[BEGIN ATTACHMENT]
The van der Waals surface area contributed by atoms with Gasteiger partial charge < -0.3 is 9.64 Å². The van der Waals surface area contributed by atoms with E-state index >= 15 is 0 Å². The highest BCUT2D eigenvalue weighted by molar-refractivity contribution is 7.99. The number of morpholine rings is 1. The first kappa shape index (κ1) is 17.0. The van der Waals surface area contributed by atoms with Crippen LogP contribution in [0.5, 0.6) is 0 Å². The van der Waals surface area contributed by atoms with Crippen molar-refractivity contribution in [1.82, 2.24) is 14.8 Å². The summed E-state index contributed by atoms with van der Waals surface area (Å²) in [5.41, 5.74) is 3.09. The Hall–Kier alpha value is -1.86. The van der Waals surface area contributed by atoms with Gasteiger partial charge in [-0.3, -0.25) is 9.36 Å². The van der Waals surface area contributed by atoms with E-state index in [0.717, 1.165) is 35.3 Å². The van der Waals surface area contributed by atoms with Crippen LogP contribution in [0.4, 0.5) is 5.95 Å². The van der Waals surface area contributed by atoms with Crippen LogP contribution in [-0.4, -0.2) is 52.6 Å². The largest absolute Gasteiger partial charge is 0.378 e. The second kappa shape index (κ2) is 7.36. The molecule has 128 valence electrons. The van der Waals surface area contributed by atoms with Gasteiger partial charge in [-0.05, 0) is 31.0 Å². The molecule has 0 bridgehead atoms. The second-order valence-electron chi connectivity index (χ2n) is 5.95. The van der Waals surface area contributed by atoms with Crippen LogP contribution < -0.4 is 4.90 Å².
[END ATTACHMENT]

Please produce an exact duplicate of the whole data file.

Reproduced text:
The van der Waals surface area contributed by atoms with Gasteiger partial charge < -0.3 is 9.64 Å². The van der Waals surface area contributed by atoms with E-state index >= 15 is 0 Å². The highest BCUT2D eigenvalue weighted by molar-refractivity contribution is 7.99. The number of morpholine rings is 1. The first kappa shape index (κ1) is 17.0. The van der Waals surface area contributed by atoms with Crippen LogP contribution in [0.5, 0.6) is 0 Å². The van der Waals surface area contributed by atoms with Crippen molar-refractivity contribution in [1.82, 2.24) is 14.8 Å². The summed E-state index contributed by atoms with van der Waals surface area (Å²) in [5.41, 5.74) is 3.09. The Hall–Kier alpha value is -1.86. The van der Waals surface area contributed by atoms with Gasteiger partial charge in [-0.3, -0.25) is 9.36 Å². The van der Waals surface area contributed by atoms with E-state index in [0.717, 1.165) is 35.3 Å². The van der Waals surface area contributed by atoms with Crippen LogP contribution in [0.4, 0.5) is 5.95 Å². The van der Waals surface area contributed by atoms with Crippen LogP contribution in [-0.4, -0.2) is 52.6 Å². The largest absolute Gasteiger partial charge is 0.378 e. The second kappa shape index (κ2) is 7.36. The molecule has 128 valence electrons. The van der Waals surface area contributed by atoms with Gasteiger partial charge in [-0.05, 0) is 31.0 Å². The molecule has 0 bridgehead atoms. The second-order valence-electron chi connectivity index (χ2n) is 5.95. The van der Waals surface area contributed by atoms with Crippen LogP contribution < -0.4 is 4.90 Å².